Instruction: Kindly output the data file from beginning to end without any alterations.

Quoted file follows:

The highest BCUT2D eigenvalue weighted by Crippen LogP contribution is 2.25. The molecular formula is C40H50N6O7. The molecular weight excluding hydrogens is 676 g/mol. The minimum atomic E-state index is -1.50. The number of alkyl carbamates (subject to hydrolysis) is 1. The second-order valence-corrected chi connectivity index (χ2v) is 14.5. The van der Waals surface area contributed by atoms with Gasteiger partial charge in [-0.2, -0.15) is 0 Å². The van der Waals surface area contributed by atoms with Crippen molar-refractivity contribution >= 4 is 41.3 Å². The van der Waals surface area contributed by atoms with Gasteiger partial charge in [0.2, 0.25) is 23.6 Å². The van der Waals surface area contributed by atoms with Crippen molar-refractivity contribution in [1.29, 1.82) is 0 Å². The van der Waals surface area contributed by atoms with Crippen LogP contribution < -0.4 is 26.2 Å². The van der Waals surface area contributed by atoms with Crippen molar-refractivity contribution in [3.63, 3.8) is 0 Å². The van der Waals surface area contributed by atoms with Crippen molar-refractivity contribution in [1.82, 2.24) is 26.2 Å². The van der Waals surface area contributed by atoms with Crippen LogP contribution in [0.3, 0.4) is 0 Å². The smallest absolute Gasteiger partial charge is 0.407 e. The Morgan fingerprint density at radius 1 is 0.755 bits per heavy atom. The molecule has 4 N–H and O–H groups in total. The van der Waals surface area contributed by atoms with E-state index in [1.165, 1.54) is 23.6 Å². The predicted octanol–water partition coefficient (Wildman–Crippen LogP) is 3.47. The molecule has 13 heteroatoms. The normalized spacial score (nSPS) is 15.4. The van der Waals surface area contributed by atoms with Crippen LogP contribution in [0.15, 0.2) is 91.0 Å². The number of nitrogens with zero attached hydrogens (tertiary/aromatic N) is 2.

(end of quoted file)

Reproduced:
The highest BCUT2D eigenvalue weighted by Crippen LogP contribution is 2.25. The molecular formula is C40H50N6O7. The molecular weight excluding hydrogens is 676 g/mol. The minimum atomic E-state index is -1.50. The number of alkyl carbamates (subject to hydrolysis) is 1. The second-order valence-corrected chi connectivity index (χ2v) is 14.5. The van der Waals surface area contributed by atoms with Gasteiger partial charge in [-0.2, -0.15) is 0 Å². The van der Waals surface area contributed by atoms with Crippen molar-refractivity contribution >= 4 is 41.3 Å². The van der Waals surface area contributed by atoms with Gasteiger partial charge in [0.2, 0.25) is 23.6 Å². The van der Waals surface area contributed by atoms with Crippen molar-refractivity contribution in [1.29, 1.82) is 0 Å². The van der Waals surface area contributed by atoms with Crippen LogP contribution < -0.4 is 26.2 Å². The van der Waals surface area contributed by atoms with Crippen molar-refractivity contribution in [3.63, 3.8) is 0 Å². The van der Waals surface area contributed by atoms with Crippen molar-refractivity contribution in [1.82, 2.24) is 26.2 Å². The van der Waals surface area contributed by atoms with Crippen LogP contribution in [0.3, 0.4) is 0 Å². The smallest absolute Gasteiger partial charge is 0.407 e. The Morgan fingerprint density at radius 1 is 0.755 bits per heavy atom. The molecule has 4 N–H and O–H groups in total. The van der Waals surface area contributed by atoms with E-state index in [1.165, 1.54) is 23.6 Å². The predicted octanol–water partition coefficient (Wildman–Crippen LogP) is 3.47. The molecule has 13 heteroatoms. The normalized spacial score (nSPS) is 15.4. The van der Waals surface area contributed by atoms with Crippen LogP contribution in [0.15, 0.2) is 91.0 Å². The number of nitrogens with zero attached hydrogens (tertiary/aromatic N) is 2.